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Blood-thirsty jungle horse-flies catch big chill from Smithsonian entomologist

By John Barrat

members of horse-fly collecting team

Members of the horse-fly collecting team patiently wait in the jungle with nets ready. (Photo by Mauren Turcatel)

With net in hand and eyes peeled, Mauren Turcatel spent two-weeks last October chasing blood-thirsty predators through the Amazon jungle of Brazil. One-by-one they appeared in the traps she set for them and one-by-one she and her colleagues nimbly captured them and put them on ice for a nap.

“Only the females bite,” Turcatel, Peter Buck Postdoctoral Fellow at the Smithsonian’s National Museum of Natural History, explains of her insect quarry and scientific specialty: horse-flies.

“Horse-fly mouth parts contain two stabbing knife-like blades that lacerate the skin, this is why their bites hurt so,” she adds. “With a mosquito it’s a very tiny, fine needle that you don’t feel. Horse-flies lacerate then let the blood flow out. When it pools they use a softer part of their mouth, called the labella, to drink the blood.”

Female horse-flies need blood for the protein it contains to incubate the eggs they carry. Otherwise, like the males, the female flies feed on nectar and pollen. Some horse-fly species are even important plant pollinators.

Two horse-fly species:

Two horse-fly species: “Fidena pseudoarimaculata” (left) and Tabanus nematocallus” (Photo courtesy Mauren Turcatel)

Horse-flies are members of the Tabanidae, the largest family of bloodsucking insects, with some 4,500 horse-fly species known worldwide, Turcatel explains. They have been the focus of intense study by entomologists as some are vectors of parasites and disease, including anthrax, tularemia and loa loa.

The Smithsonian’s Natural History Museum holds the largest and most important collection of flies in the world—an estimated 6 million specimens representing more than 50,000 species. Currently a dozen scientists from the U.S. Department of Agriculture, the Department of Defense and the Smithsonian work together at the museum’s Department of Entomology on fly systematics (identification, classification and evolutionary relationships).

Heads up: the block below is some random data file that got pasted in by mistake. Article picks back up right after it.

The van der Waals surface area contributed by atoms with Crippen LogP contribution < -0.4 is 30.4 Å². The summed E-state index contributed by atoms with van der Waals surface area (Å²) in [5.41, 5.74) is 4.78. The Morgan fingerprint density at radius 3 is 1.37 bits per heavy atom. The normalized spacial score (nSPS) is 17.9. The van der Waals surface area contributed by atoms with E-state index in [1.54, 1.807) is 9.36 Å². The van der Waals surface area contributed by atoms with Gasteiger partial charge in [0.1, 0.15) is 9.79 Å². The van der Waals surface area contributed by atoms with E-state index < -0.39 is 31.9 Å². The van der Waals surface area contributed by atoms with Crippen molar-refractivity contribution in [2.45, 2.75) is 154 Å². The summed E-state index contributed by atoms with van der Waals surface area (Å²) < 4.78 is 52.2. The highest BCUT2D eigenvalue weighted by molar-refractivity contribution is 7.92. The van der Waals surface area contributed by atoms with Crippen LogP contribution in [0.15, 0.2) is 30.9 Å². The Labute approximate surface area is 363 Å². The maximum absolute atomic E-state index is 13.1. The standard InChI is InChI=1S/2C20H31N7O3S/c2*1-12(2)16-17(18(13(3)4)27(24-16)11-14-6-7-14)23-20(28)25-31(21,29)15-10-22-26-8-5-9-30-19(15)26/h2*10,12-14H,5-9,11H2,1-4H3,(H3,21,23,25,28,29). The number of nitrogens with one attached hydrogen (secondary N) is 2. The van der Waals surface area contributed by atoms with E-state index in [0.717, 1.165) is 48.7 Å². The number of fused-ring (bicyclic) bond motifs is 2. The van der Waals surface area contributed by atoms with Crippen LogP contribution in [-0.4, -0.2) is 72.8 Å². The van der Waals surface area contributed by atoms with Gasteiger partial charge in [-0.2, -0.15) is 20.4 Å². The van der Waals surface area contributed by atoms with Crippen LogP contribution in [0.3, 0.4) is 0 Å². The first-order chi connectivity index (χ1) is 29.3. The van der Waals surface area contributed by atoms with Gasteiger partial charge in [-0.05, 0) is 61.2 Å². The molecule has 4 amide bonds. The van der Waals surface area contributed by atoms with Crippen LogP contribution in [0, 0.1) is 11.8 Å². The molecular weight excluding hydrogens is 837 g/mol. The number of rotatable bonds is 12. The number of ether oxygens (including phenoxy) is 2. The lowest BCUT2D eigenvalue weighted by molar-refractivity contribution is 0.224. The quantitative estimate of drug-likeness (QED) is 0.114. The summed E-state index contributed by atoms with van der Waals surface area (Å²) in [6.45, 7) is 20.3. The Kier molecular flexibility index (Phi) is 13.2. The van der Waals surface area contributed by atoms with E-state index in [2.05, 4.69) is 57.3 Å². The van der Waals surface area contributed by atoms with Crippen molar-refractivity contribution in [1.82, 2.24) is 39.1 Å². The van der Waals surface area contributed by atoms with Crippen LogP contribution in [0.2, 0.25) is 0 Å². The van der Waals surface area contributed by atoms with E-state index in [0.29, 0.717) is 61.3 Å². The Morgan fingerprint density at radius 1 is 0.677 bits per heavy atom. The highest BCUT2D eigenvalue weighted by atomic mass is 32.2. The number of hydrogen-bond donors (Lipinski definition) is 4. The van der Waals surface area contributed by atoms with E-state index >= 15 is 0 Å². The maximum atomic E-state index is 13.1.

Turcatel was in the Amazon on a two-week trip sponsored by the Smithsonian’s Global Genome Initiative, also located at the Natural History Museum, with a goal to collect as many different horse-fly species and genera as she could. The Global Genome Initiative’s six-year goal is to collect and preserve in its new Biorepository fresh DNA-containing tissue from half of Earth’s living plants and animals. Biorepository material is stored in perpetuity in huge sub-zero freezers. Turcatel is one of a number of scientists the Initiative has recently sent to the far (and near) corners of the globe to collect plants, animals and insects.

“Experts in extinction think we may irreversibly commit half of life on earth to extinction in the next 50 to 100 years,” says Jonathan Coddington, Global Genome Initiative director. “We don’t have the technology to bring these species back from the dead but we can at least preserve their genetic material.”

3 pinned horse-fly voucher specimens

These pinned horse-fly voucher specimens (from left to right): “Fidena pseudoarimaculata,” “Poeciloderas quadripunctatus,” and “Acanthocerca gorayebi” were used in Brazil by Turcatel to help identify horse-fly species she captured in the field and sent to the Global Genome Initiative’s Biorepository.

Turcatel chose the State of Amazonas in Brazil as her collecting destination because it has the world’s richest horse-fly diversity, with a total of 84 known species. Collaborating with a team from the National Institute of Amazonian Research, she was able to catch individuals from 32 species, 13 genera, and two subfamilies of horse-flies during her stay.

Team members used hand nets and set-up large tent-like nets, called malaise traps, on forest trails, near tributary rivers and high in the jungle canopy at several locations.

Mauren Turcatel, foreground, and Daniel Dias await for horse-flies to appear in the large malaise trap they have set up in the Amazon jungle

Mauren Turcatel, foreground, and Daniel Dias await for horse-flies to appear in the large malaise trap they have set up in the Amazon jungle. (Mauren Turcatel photo)